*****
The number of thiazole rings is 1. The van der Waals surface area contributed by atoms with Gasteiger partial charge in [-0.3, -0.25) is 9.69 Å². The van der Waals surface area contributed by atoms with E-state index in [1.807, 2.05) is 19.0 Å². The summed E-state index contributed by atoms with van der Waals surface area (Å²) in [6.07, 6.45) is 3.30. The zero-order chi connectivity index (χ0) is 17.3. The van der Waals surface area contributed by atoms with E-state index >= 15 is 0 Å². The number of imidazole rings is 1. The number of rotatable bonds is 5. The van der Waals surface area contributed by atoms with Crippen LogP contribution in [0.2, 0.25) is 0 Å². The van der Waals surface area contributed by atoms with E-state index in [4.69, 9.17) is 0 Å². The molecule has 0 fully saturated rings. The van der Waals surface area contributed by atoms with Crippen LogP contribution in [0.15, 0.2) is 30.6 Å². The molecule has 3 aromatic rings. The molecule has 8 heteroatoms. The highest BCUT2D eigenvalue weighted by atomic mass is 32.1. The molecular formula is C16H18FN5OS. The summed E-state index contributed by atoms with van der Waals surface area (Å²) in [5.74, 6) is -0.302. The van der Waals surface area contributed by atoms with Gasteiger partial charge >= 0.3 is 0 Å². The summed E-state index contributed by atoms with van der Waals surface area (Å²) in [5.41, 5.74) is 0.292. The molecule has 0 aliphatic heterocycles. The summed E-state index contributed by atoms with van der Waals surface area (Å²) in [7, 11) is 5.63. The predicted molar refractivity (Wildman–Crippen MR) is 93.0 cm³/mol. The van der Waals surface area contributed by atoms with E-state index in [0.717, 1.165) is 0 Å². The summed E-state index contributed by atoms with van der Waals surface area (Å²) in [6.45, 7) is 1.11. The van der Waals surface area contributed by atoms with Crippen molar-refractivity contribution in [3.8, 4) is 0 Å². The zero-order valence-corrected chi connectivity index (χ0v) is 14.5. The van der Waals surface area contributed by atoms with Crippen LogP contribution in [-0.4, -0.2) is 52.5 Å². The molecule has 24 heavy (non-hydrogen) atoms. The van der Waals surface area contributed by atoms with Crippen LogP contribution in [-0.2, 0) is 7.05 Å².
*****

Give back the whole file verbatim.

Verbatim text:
The number of thiazole rings is 1. The van der Waals surface area contributed by atoms with Gasteiger partial charge in [-0.3, -0.25) is 9.69 Å². The van der Waals surface area contributed by atoms with E-state index in [1.807, 2.05) is 19.0 Å². The summed E-state index contributed by atoms with van der Waals surface area (Å²) in [6.07, 6.45) is 3.30. The zero-order chi connectivity index (χ0) is 17.3. The van der Waals surface area contributed by atoms with E-state index >= 15 is 0 Å². The number of imidazole rings is 1. The number of rotatable bonds is 5. The van der Waals surface area contributed by atoms with Crippen LogP contribution in [0.2, 0.25) is 0 Å². The van der Waals surface area contributed by atoms with E-state index in [4.69, 9.17) is 0 Å². The molecule has 0 fully saturated rings. The van der Waals surface area contributed by atoms with Crippen LogP contribution in [0.15, 0.2) is 30.6 Å². The molecule has 3 aromatic rings. The molecule has 8 heteroatoms. The highest BCUT2D eigenvalue weighted by atomic mass is 32.1. The molecular formula is C16H18FN5OS. The summed E-state index contributed by atoms with van der Waals surface area (Å²) in [5.74, 6) is -0.302. The van der Waals surface area contributed by atoms with Gasteiger partial charge >= 0.3 is 0 Å². The summed E-state index contributed by atoms with van der Waals surface area (Å²) in [5.41, 5.74) is 0.292. The molecule has 0 aliphatic heterocycles. The summed E-state index contributed by atoms with van der Waals surface area (Å²) in [7, 11) is 5.63. The predicted molar refractivity (Wildman–Crippen MR) is 93.0 cm³/mol. The van der Waals surface area contributed by atoms with E-state index in [0.717, 1.165) is 0 Å². The summed E-state index contributed by atoms with van der Waals surface area (Å²) in [6.45, 7) is 1.11. The van der Waals surface area contributed by atoms with Crippen molar-refractivity contribution in [3.8, 4) is 0 Å². The zero-order valence-corrected chi connectivity index (χ0v) is 14.5. The van der Waals surface area contributed by atoms with Crippen LogP contribution in [-0.4, -0.2) is 52.5 Å². The molecule has 24 heavy (non-hydrogen) atoms. The van der Waals surface area contributed by atoms with Crippen LogP contribution in [-0.2, 0) is 7.05 Å².